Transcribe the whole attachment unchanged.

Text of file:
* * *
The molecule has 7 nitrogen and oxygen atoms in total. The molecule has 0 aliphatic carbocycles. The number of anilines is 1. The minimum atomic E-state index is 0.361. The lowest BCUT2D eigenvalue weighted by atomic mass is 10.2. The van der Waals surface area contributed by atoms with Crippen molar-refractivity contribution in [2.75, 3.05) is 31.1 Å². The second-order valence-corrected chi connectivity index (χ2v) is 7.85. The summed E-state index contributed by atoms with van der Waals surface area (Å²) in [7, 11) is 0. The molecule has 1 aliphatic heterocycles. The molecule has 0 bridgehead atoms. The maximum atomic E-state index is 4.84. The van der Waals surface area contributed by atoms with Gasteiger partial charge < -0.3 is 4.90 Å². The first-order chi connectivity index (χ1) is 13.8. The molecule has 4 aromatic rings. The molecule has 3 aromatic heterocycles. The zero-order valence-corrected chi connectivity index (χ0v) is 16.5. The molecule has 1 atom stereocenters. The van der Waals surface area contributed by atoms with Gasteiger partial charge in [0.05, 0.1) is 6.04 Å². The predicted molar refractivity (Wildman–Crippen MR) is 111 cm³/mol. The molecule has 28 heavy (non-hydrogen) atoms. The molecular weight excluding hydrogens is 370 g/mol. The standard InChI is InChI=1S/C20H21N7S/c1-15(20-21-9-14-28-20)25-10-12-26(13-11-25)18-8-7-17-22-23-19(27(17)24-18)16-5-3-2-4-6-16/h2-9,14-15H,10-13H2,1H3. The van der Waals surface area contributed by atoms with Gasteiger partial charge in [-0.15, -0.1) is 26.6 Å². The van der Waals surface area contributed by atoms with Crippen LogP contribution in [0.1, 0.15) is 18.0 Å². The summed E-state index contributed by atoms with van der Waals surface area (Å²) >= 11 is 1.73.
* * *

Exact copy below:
The molecule has 7 nitrogen and oxygen atoms in total. The molecule has 0 aliphatic carbocycles. The number of anilines is 1. The minimum atomic E-state index is 0.361. The lowest BCUT2D eigenvalue weighted by atomic mass is 10.2. The van der Waals surface area contributed by atoms with Crippen molar-refractivity contribution in [2.75, 3.05) is 31.1 Å². The second-order valence-corrected chi connectivity index (χ2v) is 7.85. The summed E-state index contributed by atoms with van der Waals surface area (Å²) in [7, 11) is 0. The molecule has 1 aliphatic heterocycles. The molecule has 0 bridgehead atoms. The maximum atomic E-state index is 4.84. The van der Waals surface area contributed by atoms with Gasteiger partial charge < -0.3 is 4.90 Å². The first-order chi connectivity index (χ1) is 13.8. The molecule has 4 aromatic rings. The molecule has 3 aromatic heterocycles. The zero-order valence-corrected chi connectivity index (χ0v) is 16.5. The molecule has 1 atom stereocenters. The van der Waals surface area contributed by atoms with Gasteiger partial charge in [0.05, 0.1) is 6.04 Å². The predicted molar refractivity (Wildman–Crippen MR) is 111 cm³/mol. The molecule has 28 heavy (non-hydrogen) atoms. The molecular weight excluding hydrogens is 370 g/mol. The standard InChI is InChI=1S/C20H21N7S/c1-15(20-21-9-14-28-20)25-10-12-26(13-11-25)18-8-7-17-22-23-19(27(17)24-18)16-5-3-2-4-6-16/h2-9,14-15H,10-13H2,1H3. The van der Waals surface area contributed by atoms with Gasteiger partial charge in [-0.15, -0.1) is 26.6 Å². The van der Waals surface area contributed by atoms with Crippen LogP contribution in [0.1, 0.15) is 18.0 Å². The summed E-state index contributed by atoms with van der Waals surface area (Å²) >= 11 is 1.73.